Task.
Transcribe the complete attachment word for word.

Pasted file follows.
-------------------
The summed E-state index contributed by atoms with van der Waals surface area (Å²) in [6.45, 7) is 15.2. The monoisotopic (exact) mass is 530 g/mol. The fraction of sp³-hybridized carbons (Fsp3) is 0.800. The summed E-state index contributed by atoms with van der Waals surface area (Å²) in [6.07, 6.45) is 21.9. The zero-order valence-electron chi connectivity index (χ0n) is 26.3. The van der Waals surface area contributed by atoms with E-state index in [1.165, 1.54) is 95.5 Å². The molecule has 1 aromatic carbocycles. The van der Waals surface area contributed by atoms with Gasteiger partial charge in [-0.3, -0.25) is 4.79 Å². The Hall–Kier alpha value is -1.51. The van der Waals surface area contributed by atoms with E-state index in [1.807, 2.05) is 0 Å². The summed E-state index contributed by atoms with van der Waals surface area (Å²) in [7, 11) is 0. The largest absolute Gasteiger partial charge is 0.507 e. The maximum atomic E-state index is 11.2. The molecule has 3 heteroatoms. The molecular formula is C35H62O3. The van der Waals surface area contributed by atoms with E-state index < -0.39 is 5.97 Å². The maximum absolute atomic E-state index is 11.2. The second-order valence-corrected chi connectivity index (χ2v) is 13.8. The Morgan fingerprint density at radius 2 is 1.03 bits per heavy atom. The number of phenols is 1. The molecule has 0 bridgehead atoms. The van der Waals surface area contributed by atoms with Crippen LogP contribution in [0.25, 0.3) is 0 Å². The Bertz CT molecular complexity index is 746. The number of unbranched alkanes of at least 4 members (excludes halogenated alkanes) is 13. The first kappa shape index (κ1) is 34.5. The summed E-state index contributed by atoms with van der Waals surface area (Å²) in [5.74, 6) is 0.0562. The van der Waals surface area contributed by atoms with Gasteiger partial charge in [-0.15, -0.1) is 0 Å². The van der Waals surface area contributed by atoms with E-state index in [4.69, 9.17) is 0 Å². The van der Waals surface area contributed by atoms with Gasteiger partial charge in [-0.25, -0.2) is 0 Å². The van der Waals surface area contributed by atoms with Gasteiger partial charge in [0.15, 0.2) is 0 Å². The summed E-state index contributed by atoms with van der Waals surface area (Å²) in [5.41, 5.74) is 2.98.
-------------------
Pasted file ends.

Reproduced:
The summed E-state index contributed by atoms with van der Waals surface area (Å²) in [6.45, 7) is 15.2. The monoisotopic (exact) mass is 530 g/mol. The fraction of sp³-hybridized carbons (Fsp3) is 0.800. The summed E-state index contributed by atoms with van der Waals surface area (Å²) in [6.07, 6.45) is 21.9. The zero-order valence-electron chi connectivity index (χ0n) is 26.3. The van der Waals surface area contributed by atoms with E-state index in [1.165, 1.54) is 95.5 Å². The molecule has 1 aromatic carbocycles. The van der Waals surface area contributed by atoms with Gasteiger partial charge in [-0.3, -0.25) is 4.79 Å². The Hall–Kier alpha value is -1.51. The van der Waals surface area contributed by atoms with E-state index in [1.807, 2.05) is 0 Å². The summed E-state index contributed by atoms with van der Waals surface area (Å²) in [7, 11) is 0. The largest absolute Gasteiger partial charge is 0.507 e. The maximum atomic E-state index is 11.2. The molecule has 3 heteroatoms. The molecular formula is C35H62O3. The van der Waals surface area contributed by atoms with E-state index < -0.39 is 5.97 Å². The maximum absolute atomic E-state index is 11.2. The second-order valence-corrected chi connectivity index (χ2v) is 13.8. The Morgan fingerprint density at radius 2 is 1.03 bits per heavy atom. The number of phenols is 1. The molecule has 0 bridgehead atoms. The van der Waals surface area contributed by atoms with Crippen LogP contribution in [0.25, 0.3) is 0 Å². The Bertz CT molecular complexity index is 746. The number of unbranched alkanes of at least 4 members (excludes halogenated alkanes) is 13. The first kappa shape index (κ1) is 34.5. The summed E-state index contributed by atoms with van der Waals surface area (Å²) in [5.74, 6) is 0.0562. The van der Waals surface area contributed by atoms with Gasteiger partial charge in [-0.15, -0.1) is 0 Å². The van der Waals surface area contributed by atoms with E-state index in [4.69, 9.17) is 0 Å². The van der Waals surface area contributed by atoms with Gasteiger partial charge in [-0.25, -0.2) is 0 Å². The van der Waals surface area contributed by atoms with Gasteiger partial charge in [0.15, 0.2) is 0 Å². The summed E-state index contributed by atoms with van der Waals surface area (Å²) in [5.41, 5.74) is 2.98.